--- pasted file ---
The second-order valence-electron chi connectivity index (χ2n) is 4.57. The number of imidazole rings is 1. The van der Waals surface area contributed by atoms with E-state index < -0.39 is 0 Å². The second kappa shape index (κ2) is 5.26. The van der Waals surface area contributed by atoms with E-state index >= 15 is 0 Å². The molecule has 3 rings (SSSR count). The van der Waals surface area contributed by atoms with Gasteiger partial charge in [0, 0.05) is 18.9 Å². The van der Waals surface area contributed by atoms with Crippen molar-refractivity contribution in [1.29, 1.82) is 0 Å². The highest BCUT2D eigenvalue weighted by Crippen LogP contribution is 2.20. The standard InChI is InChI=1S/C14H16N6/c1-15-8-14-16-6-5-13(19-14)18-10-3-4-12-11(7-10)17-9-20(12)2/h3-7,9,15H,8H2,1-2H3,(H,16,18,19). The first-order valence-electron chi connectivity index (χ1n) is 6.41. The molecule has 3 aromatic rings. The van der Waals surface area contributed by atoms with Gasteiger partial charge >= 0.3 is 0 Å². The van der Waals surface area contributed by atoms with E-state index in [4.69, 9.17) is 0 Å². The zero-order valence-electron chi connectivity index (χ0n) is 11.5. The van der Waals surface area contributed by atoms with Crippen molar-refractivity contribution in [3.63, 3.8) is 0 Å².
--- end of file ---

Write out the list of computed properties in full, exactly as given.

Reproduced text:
The second-order valence-electron chi connectivity index (χ2n) is 4.57. The number of imidazole rings is 1. The van der Waals surface area contributed by atoms with E-state index < -0.39 is 0 Å². The second kappa shape index (κ2) is 5.26. The van der Waals surface area contributed by atoms with E-state index >= 15 is 0 Å². The molecule has 3 rings (SSSR count). The van der Waals surface area contributed by atoms with Gasteiger partial charge in [0, 0.05) is 18.9 Å². The van der Waals surface area contributed by atoms with Crippen molar-refractivity contribution in [1.29, 1.82) is 0 Å². The highest BCUT2D eigenvalue weighted by Crippen LogP contribution is 2.20. The standard InChI is InChI=1S/C14H16N6/c1-15-8-14-16-6-5-13(19-14)18-10-3-4-12-11(7-10)17-9-20(12)2/h3-7,9,15H,8H2,1-2H3,(H,16,18,19). The first-order valence-electron chi connectivity index (χ1n) is 6.41. The molecule has 3 aromatic rings. The van der Waals surface area contributed by atoms with Gasteiger partial charge >= 0.3 is 0 Å². The van der Waals surface area contributed by atoms with E-state index in [4.69, 9.17) is 0 Å². The zero-order valence-electron chi connectivity index (χ0n) is 11.5. The van der Waals surface area contributed by atoms with Crippen molar-refractivity contribution in [3.63, 3.8) is 0 Å².